NG 900/9-3 Timing Chain Tensioner

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The tensioner takes up the slack as the timing chain and plastic chain guides wear. A spring pushes the tensioner against one of the chain guides inside the timing cover. A ratchet allows the tensioner to extend about 1 mm at a time until it reaches its limit. An indication of a loose timing chain is a rattling noise, especially before the engine has warmed up. The noise will be recognizable as chain rattle at idle with the hood open and may be loud enough to hear inside the cabin while driving. In some cases the chain may become so loose it hits the timing cover ("chain slap" or "death rattle").

The tensioner should be removed and inspected at least once after 100K miles, or any time the timing chain starts making noise. The timing chain extension is a measurable indication of the amount of wear on the timing chain and chain guides. Ideally the timing chain and guides should be replaced well before the tensioner reaches the maximum extension.



Haynes Ch. 2A-6.9

Saab EPC 2-0300

Torque Settings

  • Plug (spring), 16 lb-ft
  • Housing, 47 lb-ft

Tools Used

  • 3/8 Ratchet, 3" extension, 6" extension
  • 12 mm socket (spring retaining cap)
  • 27 mm socket (tensionner housing)
  • 3/8 to 1/2 drive adapter for the 27 mm socket



The timing chain tensioner is located on the passenger side of the engine. The airbox, serpentine belt and upper idler pulley were removed to get good access with the tools on hand, and to see better. Removing the tensioner with all other parts in place is possible, but more difficult.

Fig. 1 - Timing Chain Tensioner Location


Tensioner position behind idler pulley. The picture shows the tensioner housing with the off-center spring retaining cap at the end. The pulley was also removed because the pulley bolt did not allow enough clearance for the 27-mm socket used on the tensioner housing. A standard socket may be a better fit than the long socket shown below.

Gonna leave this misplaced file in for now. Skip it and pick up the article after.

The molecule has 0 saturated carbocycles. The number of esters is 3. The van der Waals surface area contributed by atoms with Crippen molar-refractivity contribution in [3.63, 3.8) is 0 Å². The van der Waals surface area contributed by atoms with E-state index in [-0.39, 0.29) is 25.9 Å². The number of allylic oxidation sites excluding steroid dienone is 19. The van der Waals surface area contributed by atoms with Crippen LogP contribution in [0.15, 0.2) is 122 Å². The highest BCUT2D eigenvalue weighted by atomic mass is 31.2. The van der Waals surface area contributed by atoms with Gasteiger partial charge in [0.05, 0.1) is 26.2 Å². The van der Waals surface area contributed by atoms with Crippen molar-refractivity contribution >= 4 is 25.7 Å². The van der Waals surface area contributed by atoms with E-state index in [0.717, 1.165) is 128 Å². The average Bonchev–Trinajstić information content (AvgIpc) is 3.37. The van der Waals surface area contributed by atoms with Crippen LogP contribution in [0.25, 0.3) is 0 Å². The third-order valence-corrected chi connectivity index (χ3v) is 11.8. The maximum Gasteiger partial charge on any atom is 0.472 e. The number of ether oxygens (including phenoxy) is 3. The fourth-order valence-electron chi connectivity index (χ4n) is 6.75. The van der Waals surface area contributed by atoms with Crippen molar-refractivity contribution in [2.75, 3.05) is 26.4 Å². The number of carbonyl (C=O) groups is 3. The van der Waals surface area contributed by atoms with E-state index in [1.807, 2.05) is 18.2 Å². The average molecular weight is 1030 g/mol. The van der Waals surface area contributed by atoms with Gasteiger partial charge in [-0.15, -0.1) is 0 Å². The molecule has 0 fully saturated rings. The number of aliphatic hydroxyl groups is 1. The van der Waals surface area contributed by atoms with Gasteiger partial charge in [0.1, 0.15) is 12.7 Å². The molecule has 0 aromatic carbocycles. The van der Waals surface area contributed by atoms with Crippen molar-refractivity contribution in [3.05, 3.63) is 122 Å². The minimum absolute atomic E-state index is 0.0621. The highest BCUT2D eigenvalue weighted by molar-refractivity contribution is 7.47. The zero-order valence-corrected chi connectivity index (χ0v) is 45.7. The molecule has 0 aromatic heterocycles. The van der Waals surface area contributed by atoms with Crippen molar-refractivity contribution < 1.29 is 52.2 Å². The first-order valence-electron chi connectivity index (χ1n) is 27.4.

Fig. 2 - Timing Chain Tensioner Location Close-up


The 12-mm spring retaining cap must be removed first, otherwise the tensioner will extend fully while it is being removed! The spring and plastic pin come next. The tensioner housing is taken out last. It can take a fair amount of force to break the housing loose, then it can be unscrewed by hand, carefully to keep the tensioner pluger from moving.

Fig. 3 - Timing Chain Tensioner Retaining Cap Removal


  • a - spring retaining cap
  • b - cap seal
  • c - spring inserted inside tensioner
  • d - plastic pin inserted inside the spring
  • e - tensioner housing
  • f - tensioner plunger
Fig. 4 - Timing Chain Tensioner Components

Extension Measurement

The tensioner range is from about 8 to 18 mm (9 or 10 clicks). Maximum extension on a normal older engine is probably between 11-15 mm. Mine was extended to the limit, which explained the chain noise from the timing cover.

Fig. 5 - Timing Chain Tensioner Extension Measurement

Wear Marks

After a little cleaning with a rag and a brush, marks can be seen on the back of the shaft, showing how the tensioner took up the slack as the timing chain stretched. 10-11 marks are visible, so the tensioner started at 7-8 mm and slowly extended to 18 mm over the life of the engine, before it could no longer keep the chain tight.

Fig. 6 - Timing Chain Tensioner Wear Marks


First the latch on the tensioner housing is pressed down and the plunger is pushed in to reset the tensioner. After that, re-assembly is in reverse order, tensioner housing first, tighten to 47 lb-ft, then the cap and spring with pin inserted. As the cap is screwed in, the spring tension pushes the pluger out to take up slack in the chain.